It has been an extraordinary year for the debt capital markets. Just over a year ago the world economy flew so close to the flames that it seemed like complete meltdown was the most likely outcome. In the aftermath, most markets ceased functioning in any meaningful way. The loan markets went into a paralysis from which some are still tentatively emerging, while even those that resumed business more quickly have shrunk. The equity markets went into freefall, and though they have since bounced back, opinion is sharply divided over how sustainable that recovery is. Even the bulls would have to concede it will take years before they get back to where they were.
Structured finance was dealt a mortal blow from which it will never fully recover: its challenge will be to adapt into something less opaque, while maintaining its usefulness as a source of funding. Similarly, derivatives have had a disastrous time from a PR perspective, and must work hard to recover the confidence of politicians and regulators, which have set them in their sights.
DCM alone stood up at the end of 2008 and into early 2009 to provide the funding needs for a broad range of issuers – and an increasing breadth of uses. In a year that has seen it prove hitherto unknown versatility, bonds have been used to finance M&A – stealing market share from the loan market – as well as enabling put-upon companies to repair their balance sheets.
Of course, it would be wrong to imply DCM rose above the wreckage to continue functioning unaffected. The cost of doing deals rose sharply – though it normalised quicker than elsewhere. The door was also slammed in the faces of lower rated credits – though again, those weaker credits were admitted into the bond markets before they found the doors open elsewhere.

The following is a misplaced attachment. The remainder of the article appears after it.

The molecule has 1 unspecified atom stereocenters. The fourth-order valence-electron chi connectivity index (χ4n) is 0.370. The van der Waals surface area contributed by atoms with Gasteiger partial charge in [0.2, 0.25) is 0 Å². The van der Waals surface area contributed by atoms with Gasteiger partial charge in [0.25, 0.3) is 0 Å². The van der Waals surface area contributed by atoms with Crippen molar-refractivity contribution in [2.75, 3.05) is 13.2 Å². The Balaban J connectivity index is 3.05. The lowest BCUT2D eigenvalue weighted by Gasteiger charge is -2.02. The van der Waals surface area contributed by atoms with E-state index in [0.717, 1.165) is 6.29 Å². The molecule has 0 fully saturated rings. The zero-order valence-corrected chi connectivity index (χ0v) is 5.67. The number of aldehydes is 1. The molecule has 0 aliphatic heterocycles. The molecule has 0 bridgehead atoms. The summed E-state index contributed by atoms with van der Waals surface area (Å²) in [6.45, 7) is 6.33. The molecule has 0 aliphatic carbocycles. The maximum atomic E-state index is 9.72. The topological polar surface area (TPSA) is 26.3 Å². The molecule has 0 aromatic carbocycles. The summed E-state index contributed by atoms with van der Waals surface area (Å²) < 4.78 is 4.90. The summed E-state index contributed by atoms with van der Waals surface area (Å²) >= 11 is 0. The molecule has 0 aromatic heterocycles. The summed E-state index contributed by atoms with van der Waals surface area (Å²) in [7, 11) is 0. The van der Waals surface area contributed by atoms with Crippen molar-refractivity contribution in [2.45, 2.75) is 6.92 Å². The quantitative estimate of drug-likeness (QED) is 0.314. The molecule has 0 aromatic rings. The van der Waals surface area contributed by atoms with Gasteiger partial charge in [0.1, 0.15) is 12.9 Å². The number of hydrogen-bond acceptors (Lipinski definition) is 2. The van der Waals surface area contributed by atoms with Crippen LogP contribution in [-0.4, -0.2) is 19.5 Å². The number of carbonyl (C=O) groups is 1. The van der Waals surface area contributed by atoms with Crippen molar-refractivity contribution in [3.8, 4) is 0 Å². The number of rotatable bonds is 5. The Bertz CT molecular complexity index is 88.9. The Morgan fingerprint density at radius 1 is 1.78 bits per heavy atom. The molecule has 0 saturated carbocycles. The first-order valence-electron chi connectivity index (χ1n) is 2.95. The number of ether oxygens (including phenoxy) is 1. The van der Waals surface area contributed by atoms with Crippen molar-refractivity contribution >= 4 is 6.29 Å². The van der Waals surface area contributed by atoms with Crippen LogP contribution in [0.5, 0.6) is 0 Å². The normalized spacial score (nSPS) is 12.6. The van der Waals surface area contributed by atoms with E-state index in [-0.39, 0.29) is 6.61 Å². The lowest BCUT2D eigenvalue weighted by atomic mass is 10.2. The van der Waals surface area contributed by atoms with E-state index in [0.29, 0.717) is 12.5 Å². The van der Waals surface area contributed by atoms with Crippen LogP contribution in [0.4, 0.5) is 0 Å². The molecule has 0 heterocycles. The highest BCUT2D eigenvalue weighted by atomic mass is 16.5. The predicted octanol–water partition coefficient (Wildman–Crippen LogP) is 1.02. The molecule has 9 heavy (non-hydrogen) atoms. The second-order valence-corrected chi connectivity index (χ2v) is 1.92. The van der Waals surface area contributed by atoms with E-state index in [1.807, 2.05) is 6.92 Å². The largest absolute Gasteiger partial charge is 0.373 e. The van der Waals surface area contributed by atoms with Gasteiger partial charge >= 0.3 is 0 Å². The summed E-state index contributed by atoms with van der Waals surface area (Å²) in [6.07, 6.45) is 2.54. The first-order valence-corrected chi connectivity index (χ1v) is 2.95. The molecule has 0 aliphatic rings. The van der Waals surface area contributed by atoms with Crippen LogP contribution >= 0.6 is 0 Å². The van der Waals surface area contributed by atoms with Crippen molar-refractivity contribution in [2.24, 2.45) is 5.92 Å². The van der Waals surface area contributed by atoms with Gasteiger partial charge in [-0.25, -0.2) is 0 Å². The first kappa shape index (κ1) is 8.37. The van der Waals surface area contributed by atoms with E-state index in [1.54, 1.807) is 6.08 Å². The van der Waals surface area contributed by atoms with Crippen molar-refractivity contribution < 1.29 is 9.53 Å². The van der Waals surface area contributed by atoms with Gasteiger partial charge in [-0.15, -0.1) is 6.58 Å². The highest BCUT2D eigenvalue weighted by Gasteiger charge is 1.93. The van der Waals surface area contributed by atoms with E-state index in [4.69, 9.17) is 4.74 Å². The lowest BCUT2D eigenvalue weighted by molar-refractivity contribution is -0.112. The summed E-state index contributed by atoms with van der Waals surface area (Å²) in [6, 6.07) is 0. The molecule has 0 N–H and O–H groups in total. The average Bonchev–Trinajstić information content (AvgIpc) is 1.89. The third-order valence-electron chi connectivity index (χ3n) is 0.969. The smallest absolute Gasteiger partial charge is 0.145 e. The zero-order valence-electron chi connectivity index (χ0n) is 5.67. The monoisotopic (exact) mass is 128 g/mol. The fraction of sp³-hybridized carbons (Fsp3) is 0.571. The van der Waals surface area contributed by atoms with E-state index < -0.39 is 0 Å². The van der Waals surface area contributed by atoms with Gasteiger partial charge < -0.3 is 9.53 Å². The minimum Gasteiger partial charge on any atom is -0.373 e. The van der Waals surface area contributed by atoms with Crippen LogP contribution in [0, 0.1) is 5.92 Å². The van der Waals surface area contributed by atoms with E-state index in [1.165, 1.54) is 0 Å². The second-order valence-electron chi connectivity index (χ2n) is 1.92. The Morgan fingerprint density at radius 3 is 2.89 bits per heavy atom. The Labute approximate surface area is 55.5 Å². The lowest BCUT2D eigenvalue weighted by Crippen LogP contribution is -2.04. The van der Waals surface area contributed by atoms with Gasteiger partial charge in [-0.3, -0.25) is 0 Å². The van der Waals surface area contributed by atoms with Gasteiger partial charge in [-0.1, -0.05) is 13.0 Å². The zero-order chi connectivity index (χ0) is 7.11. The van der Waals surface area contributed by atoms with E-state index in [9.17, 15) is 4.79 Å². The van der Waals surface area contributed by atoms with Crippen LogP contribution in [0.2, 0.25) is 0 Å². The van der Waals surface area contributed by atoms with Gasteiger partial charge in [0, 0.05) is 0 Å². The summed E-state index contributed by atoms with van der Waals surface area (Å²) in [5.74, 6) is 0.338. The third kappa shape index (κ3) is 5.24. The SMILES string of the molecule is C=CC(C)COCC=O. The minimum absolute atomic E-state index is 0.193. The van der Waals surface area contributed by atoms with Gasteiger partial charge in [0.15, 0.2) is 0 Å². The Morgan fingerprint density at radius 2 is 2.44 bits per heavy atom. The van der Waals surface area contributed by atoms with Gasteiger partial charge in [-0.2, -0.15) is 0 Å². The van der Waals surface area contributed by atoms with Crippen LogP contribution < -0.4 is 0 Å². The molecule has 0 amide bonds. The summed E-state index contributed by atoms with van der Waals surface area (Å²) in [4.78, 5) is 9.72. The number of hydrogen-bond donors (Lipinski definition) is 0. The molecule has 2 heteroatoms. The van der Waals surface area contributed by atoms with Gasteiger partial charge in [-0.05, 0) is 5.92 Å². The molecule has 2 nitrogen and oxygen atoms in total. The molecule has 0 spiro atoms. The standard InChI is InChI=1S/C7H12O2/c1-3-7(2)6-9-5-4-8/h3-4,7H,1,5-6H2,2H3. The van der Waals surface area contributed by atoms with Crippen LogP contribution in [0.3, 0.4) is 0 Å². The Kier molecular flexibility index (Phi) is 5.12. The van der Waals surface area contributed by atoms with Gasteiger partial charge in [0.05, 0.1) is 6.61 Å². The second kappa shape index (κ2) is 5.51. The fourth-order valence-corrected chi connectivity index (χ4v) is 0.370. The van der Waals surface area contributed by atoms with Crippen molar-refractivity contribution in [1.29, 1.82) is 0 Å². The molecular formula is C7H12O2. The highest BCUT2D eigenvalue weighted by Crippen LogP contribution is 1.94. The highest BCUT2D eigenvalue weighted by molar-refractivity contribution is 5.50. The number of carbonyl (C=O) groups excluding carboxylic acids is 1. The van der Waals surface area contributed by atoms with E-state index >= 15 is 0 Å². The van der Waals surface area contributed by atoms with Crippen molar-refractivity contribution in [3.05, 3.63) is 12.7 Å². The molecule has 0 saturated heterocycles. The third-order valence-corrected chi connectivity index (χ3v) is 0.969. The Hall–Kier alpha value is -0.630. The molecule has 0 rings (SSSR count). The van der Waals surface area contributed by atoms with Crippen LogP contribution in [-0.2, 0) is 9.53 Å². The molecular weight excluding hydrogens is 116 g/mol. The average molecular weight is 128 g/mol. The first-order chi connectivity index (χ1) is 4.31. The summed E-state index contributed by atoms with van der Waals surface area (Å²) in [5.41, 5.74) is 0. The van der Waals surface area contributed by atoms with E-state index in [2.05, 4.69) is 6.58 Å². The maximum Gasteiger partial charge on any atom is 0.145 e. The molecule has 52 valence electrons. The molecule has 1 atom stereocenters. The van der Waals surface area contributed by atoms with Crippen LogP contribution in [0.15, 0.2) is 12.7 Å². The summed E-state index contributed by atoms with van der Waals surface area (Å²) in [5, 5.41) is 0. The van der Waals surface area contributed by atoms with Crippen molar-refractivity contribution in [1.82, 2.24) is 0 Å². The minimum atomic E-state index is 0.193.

There were also inevitable geographical variations: the high-yield market was up and running in the US before Europe; Asia recovered quicker than Latin America; Japan remained open when the crisis reached its crescendo elsewhere, but declined as other markets perked up.
Now there is talk of new bubbles forming. The covered bond market is currently as busy as it has ever been, prompting concern among some that the ECB has created another potential problem, the effects of which will be visited upon the beleaguered markets once its purchasing programme comes to an end. Of even more concern is how markets will respond to the removal of government support from banks.
The markets are still in a state of flux, and it remains to be seen how the landscape will have changed once things settle. But whatever happens in the next 12 months, the world economy will owe much to DCM, which for many months was the only place governments, agencies and companies could find capital.